Back in the early 80's, when members of L.A. punk pioneers X formed a
country side project called the Knitters, they just wanted to have a
X members John Doe, Exene Cervenka and D.J. Bonebrake got together with
standup bassist Johnny Ray Bartel and the Blasters' Dave Alvin to play
some benefits and released just one album, Poor Little Critter on the
Road, in 1985. They wrote a few songs of their own, but mostly they
played covers of old honky-tonk classics.
No big deal, or so they thought.
Fourteen years later, Bloodshot Records' Poor Little Knitter on the
Road: A Tribute to the Knitters proves that their just-for-kicks side
project was on to something. The 13 tracks showcase an unruly chorus of
alt-country young-uns lovingly re-creating Critter, track by twangy
track, with all the charm of a drunken hootenanny.
When you're young and punk as hell, country music sucks. But after a few
years of getting kicked around an America that doesn't give a rat's ass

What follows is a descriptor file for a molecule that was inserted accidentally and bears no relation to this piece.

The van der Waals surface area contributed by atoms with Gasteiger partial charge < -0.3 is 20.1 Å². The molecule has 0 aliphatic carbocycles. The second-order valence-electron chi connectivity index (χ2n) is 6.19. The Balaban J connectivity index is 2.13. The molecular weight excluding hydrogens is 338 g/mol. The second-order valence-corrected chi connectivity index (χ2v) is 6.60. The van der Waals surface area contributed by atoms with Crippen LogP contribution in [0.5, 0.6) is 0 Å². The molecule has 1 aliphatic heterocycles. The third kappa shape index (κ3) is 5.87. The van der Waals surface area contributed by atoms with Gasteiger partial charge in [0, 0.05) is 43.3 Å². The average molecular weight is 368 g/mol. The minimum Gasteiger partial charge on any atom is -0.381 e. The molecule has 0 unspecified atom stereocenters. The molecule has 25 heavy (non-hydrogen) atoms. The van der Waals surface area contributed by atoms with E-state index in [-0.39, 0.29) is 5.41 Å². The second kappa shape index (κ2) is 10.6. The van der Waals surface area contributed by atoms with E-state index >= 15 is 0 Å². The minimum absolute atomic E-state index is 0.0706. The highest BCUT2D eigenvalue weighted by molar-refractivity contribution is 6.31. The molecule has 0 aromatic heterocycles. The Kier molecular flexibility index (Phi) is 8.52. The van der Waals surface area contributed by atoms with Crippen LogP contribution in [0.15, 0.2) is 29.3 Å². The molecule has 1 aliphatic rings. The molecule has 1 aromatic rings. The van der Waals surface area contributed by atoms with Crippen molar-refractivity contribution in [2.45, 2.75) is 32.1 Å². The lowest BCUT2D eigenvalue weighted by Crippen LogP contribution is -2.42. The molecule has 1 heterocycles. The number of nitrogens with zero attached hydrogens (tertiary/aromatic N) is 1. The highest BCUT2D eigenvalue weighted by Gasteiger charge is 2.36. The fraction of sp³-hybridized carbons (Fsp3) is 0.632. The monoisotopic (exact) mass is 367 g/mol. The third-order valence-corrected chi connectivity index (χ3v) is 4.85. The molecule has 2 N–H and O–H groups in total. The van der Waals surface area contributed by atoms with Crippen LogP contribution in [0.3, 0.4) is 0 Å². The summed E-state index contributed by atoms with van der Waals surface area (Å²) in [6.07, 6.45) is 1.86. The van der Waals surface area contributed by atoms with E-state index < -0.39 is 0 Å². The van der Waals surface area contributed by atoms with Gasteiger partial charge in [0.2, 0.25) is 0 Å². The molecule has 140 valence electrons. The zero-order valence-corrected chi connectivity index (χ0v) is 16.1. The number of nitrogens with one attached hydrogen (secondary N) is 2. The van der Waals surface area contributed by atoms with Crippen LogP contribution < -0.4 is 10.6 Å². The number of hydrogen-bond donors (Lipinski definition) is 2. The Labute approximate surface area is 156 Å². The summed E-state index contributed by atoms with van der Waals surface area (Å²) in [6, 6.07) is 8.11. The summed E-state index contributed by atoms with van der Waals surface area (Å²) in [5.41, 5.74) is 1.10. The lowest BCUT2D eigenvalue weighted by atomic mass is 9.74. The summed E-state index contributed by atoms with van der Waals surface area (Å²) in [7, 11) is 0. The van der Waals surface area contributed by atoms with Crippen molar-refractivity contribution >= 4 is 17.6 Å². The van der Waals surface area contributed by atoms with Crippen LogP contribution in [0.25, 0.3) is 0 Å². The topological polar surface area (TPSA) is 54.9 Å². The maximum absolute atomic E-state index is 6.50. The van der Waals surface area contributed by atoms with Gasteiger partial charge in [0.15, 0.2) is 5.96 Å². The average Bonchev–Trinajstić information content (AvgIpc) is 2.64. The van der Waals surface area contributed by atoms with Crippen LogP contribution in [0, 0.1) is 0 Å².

about your good politics, you just might appreciate hearing something
sad on the jukebox. And a really good country song just begs you to sing
Bloodshot must have known this when they put together Knitter,
because on this record, the sing-along concept is squared: Artists singing
covers of artists singing covers. Add yourself, and the value is cubed.
One of the most charming things about Knitter is the sound of the
womenfolk and the menfolk all singin' together. On the Helen Carter tune
"Poor Old Heartsick Me" (RealAudio
excerpt), Ground Speed's Lawrence Peters' duet with the Blacks'
Nora O'Connor gives the same impression as X's vocals always did: two
people singing as, well, two people. Their voices couldn't be more distinct.
Some of the Knitters' originals stand up pretty damn well; Kelly Hogan
and the Rock-a-Teens' cover of "Someone Like You" (RealAudio
excerpt) is a tear-jerker that needs no apologies. Same goes for
Old 97's' cover of "Cryin' but My Tears Are Far Away" (RealAudio
excerpt) (with guest vocals by John Doe himself). Just plain old
The record does have some awkward moments: The Blacks misquote "The New
World," and Whiskeytown's decidedly unsoaring vocals ground Merle Haggard's
"Silver Wings." But all in all, Knitter is a down-home good time
and a fitting tribute to a band that taught a lot of snotty punks (like
me) a lesson about some great songs we might otherwise have missed.